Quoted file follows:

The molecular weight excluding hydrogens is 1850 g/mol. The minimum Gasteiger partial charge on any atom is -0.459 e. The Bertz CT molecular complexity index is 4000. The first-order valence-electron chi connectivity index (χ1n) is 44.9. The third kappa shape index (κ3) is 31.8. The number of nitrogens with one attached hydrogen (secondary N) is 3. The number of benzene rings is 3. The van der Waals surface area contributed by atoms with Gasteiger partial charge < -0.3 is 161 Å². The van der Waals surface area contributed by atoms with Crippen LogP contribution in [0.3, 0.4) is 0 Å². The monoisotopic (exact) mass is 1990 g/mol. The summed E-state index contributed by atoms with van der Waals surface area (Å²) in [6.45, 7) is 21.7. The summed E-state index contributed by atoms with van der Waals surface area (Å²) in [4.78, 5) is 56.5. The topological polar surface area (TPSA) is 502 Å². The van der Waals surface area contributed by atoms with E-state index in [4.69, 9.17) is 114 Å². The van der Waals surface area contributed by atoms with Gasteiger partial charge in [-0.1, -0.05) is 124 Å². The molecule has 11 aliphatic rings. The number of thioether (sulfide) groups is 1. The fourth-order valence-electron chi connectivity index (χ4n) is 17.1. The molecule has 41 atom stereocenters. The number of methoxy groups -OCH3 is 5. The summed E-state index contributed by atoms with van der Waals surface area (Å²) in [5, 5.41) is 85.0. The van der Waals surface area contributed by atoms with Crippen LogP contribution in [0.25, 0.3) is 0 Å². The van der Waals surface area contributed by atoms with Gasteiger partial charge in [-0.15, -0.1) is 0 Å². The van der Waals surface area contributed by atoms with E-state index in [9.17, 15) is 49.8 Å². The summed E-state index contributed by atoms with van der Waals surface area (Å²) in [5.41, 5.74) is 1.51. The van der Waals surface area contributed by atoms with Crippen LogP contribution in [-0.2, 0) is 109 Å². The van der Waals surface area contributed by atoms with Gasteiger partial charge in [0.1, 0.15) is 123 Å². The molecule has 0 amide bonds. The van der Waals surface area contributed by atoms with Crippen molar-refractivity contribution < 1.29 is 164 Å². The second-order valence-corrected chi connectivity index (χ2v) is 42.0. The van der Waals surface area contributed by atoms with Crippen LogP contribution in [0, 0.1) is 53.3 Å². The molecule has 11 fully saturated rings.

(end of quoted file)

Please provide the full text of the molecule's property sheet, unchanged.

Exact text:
The molecular weight excluding hydrogens is 1850 g/mol. The minimum Gasteiger partial charge on any atom is -0.459 e. The Bertz CT molecular complexity index is 4000. The first-order valence-electron chi connectivity index (χ1n) is 44.9. The third kappa shape index (κ3) is 31.8. The number of nitrogens with one attached hydrogen (secondary N) is 3. The number of benzene rings is 3. The van der Waals surface area contributed by atoms with Gasteiger partial charge < -0.3 is 161 Å². The van der Waals surface area contributed by atoms with Crippen LogP contribution in [0.3, 0.4) is 0 Å². The monoisotopic (exact) mass is 1990 g/mol. The summed E-state index contributed by atoms with van der Waals surface area (Å²) in [6.45, 7) is 21.7. The summed E-state index contributed by atoms with van der Waals surface area (Å²) in [4.78, 5) is 56.5. The topological polar surface area (TPSA) is 502 Å². The van der Waals surface area contributed by atoms with E-state index in [4.69, 9.17) is 114 Å². The van der Waals surface area contributed by atoms with Gasteiger partial charge in [-0.1, -0.05) is 124 Å². The molecule has 11 aliphatic rings. The number of thioether (sulfide) groups is 1. The fourth-order valence-electron chi connectivity index (χ4n) is 17.1. The molecule has 41 atom stereocenters. The number of methoxy groups -OCH3 is 5. The summed E-state index contributed by atoms with van der Waals surface area (Å²) in [5, 5.41) is 85.0. The van der Waals surface area contributed by atoms with Crippen LogP contribution in [0.25, 0.3) is 0 Å². The van der Waals surface area contributed by atoms with Gasteiger partial charge in [-0.15, -0.1) is 0 Å². The van der Waals surface area contributed by atoms with E-state index in [9.17, 15) is 49.8 Å². The summed E-state index contributed by atoms with van der Waals surface area (Å²) in [5.41, 5.74) is 1.51. The van der Waals surface area contributed by atoms with Crippen LogP contribution in [-0.2, 0) is 109 Å². The van der Waals surface area contributed by atoms with Gasteiger partial charge in [0.1, 0.15) is 123 Å². The molecule has 0 amide bonds. The van der Waals surface area contributed by atoms with Crippen molar-refractivity contribution < 1.29 is 164 Å². The second-order valence-corrected chi connectivity index (χ2v) is 42.0. The van der Waals surface area contributed by atoms with Crippen LogP contribution in [0, 0.1) is 53.3 Å². The molecule has 11 fully saturated rings.